To answer this, ask yourself some questions about your client and the work you’ll perform on their behalf. Does your client have a set budget for your work? If so, they’ll insist on staying within that budget and will also likely want to spread that cost over months. If so, a retainer will work best.
Retainers, when staffed correctly, allow agencies to commit resources to the client, enabling them to work on client projects and tasks at any moment in time. They enable brand managers to have a focused, knowledgeable team that in essence becomes an extension of themselves. Retainers, thus, permit energy and focus to be on critical thinking, rather than on hours billed or time and resource constraints.
The retainer price will be based on several factors, including services performed, anticipated number of dedicated hours per resource, and overall budget. It’s essential that the agency price the retainer effectively. Thorough and transparent collaboration between the agency and brand will result in a properly staffed, timed, and billed retainer agreement that will benefit both agency and client.
The hourly rate pricing model has certain advantages as well. It’s simple to calculate and understand and provides both agency and client an opportunity to test each other out. Neither side may be willing to commit to a long-term relationship without first knowing that their work styles are compatible.
The hourly rate pricing model works best when clients require semi-regular task-oriented work. It’s not optimal for clients who require full-time agency support. Likewise, if the client doesn’t have the wherewithal to support working with the agency on a full-time basis, which requires a significant time commitment, both parties will be served best by an hourly rate price model.
If clients choose an hourly rate price model, they need to understand upfront that the agency will not allocate resources to projects until an agreement is in place. This agreement should come with an understanding as to when the work will be performed and when it will be completed. Agencies are not expected to “drop everything” as they typically would with larger retainer clients.
Another consideration is that agency hourly rates tend to be priced higher for short-term projects. Retainers give agencies more flexibility to offer blended or reduced hourly rates in return for the longer term commitment.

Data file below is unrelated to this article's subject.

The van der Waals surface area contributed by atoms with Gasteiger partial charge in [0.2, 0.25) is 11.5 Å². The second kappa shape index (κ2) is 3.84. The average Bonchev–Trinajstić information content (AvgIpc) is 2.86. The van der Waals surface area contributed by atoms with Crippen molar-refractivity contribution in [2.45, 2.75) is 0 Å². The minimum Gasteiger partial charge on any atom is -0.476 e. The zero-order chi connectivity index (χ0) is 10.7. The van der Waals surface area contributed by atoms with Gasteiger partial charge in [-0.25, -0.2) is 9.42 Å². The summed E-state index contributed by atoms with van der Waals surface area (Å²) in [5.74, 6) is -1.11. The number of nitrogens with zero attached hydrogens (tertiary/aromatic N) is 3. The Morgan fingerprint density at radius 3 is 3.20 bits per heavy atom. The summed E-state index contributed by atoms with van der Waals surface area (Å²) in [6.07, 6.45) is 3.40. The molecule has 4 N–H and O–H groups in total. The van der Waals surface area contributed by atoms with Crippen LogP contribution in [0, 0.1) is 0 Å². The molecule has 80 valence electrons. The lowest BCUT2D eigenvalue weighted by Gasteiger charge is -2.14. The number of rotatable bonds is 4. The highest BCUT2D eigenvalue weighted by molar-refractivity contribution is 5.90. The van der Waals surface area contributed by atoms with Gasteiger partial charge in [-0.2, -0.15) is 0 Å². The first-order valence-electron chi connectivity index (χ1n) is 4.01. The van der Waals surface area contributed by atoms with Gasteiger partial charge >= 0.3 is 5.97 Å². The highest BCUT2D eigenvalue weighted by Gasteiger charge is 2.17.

Most typically, a combination of retainer and hourly rate will meet the needs of clients and agencies. Any work deemed above and beyond the retainer agreement will be billed hourly. Dedicated resources still will be allocated, but those resources will bill any hours above the agreed-upon retainer allocation at an hourly rate.
Which model do you prefer? Share your experiences in the comments below.
Are you diving into the world of consulting? Determining your hourly rate is tricky, especially for those new to the world of consulting.
Here is a list of questions to help you begin to establish a rate that meets your financial objectives while keeping your client’s budget in mind.
What is your specialization, and how rare is your skill set?
Two very important factors that influence how much you can charge for your services are your specialization and the scarcity of the services you provide. If you are one of a select few who have your skill set (and you can prove it via customer testimonials, certifications, and specialized training), you can charge more for your services. Keep this in mind as you develop your practice. Generalists are a dime a dozen. If you want to maximize your income potential, specialize in one area of digital marketing services, and do it better than anyone else.